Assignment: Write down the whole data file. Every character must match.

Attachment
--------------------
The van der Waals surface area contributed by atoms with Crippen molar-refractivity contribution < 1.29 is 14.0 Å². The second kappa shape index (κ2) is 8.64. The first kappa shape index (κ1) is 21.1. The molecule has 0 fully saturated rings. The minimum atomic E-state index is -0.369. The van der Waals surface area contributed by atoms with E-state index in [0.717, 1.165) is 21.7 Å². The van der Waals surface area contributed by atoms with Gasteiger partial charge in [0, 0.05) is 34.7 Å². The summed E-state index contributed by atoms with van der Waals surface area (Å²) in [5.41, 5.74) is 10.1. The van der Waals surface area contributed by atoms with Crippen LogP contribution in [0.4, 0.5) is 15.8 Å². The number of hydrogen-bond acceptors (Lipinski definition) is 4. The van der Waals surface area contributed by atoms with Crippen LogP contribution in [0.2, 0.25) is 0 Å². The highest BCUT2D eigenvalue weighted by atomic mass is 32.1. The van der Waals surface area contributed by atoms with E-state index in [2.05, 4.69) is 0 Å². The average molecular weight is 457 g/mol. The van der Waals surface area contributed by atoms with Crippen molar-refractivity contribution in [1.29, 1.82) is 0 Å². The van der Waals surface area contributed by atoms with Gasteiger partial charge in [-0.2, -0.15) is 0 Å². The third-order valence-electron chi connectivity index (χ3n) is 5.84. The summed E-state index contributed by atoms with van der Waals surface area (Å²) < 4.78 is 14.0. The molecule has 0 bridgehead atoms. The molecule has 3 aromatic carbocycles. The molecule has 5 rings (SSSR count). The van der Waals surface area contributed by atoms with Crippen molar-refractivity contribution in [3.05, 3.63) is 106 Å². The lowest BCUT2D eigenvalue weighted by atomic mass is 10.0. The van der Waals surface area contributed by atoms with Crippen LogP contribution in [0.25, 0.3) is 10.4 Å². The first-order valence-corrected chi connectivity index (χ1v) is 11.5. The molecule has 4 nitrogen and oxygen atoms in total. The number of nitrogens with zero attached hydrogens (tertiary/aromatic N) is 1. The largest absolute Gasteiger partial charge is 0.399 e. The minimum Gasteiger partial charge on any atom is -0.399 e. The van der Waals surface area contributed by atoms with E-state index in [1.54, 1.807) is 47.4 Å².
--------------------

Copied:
The van der Waals surface area contributed by atoms with Crippen molar-refractivity contribution < 1.29 is 14.0 Å². The second kappa shape index (κ2) is 8.64. The first kappa shape index (κ1) is 21.1. The molecule has 0 fully saturated rings. The minimum atomic E-state index is -0.369. The van der Waals surface area contributed by atoms with E-state index in [0.717, 1.165) is 21.7 Å². The van der Waals surface area contributed by atoms with Gasteiger partial charge in [0, 0.05) is 34.7 Å². The summed E-state index contributed by atoms with van der Waals surface area (Å²) in [5.41, 5.74) is 10.1. The van der Waals surface area contributed by atoms with Crippen LogP contribution in [0.4, 0.5) is 15.8 Å². The number of hydrogen-bond acceptors (Lipinski definition) is 4. The van der Waals surface area contributed by atoms with Crippen LogP contribution in [0.2, 0.25) is 0 Å². The highest BCUT2D eigenvalue weighted by atomic mass is 32.1. The van der Waals surface area contributed by atoms with E-state index in [2.05, 4.69) is 0 Å². The average molecular weight is 457 g/mol. The van der Waals surface area contributed by atoms with Crippen molar-refractivity contribution in [1.29, 1.82) is 0 Å². The van der Waals surface area contributed by atoms with Gasteiger partial charge in [-0.2, -0.15) is 0 Å². The third-order valence-electron chi connectivity index (χ3n) is 5.84. The summed E-state index contributed by atoms with van der Waals surface area (Å²) < 4.78 is 14.0. The molecule has 0 bridgehead atoms. The molecule has 3 aromatic carbocycles. The molecule has 5 rings (SSSR count). The van der Waals surface area contributed by atoms with Crippen molar-refractivity contribution in [3.05, 3.63) is 106 Å². The lowest BCUT2D eigenvalue weighted by atomic mass is 10.0. The van der Waals surface area contributed by atoms with Crippen LogP contribution in [0.25, 0.3) is 10.4 Å². The first-order valence-corrected chi connectivity index (χ1v) is 11.5. The molecule has 4 nitrogen and oxygen atoms in total. The number of nitrogens with zero attached hydrogens (tertiary/aromatic N) is 1. The largest absolute Gasteiger partial charge is 0.399 e. The minimum Gasteiger partial charge on any atom is -0.399 e. The van der Waals surface area contributed by atoms with E-state index in [1.54, 1.807) is 47.4 Å².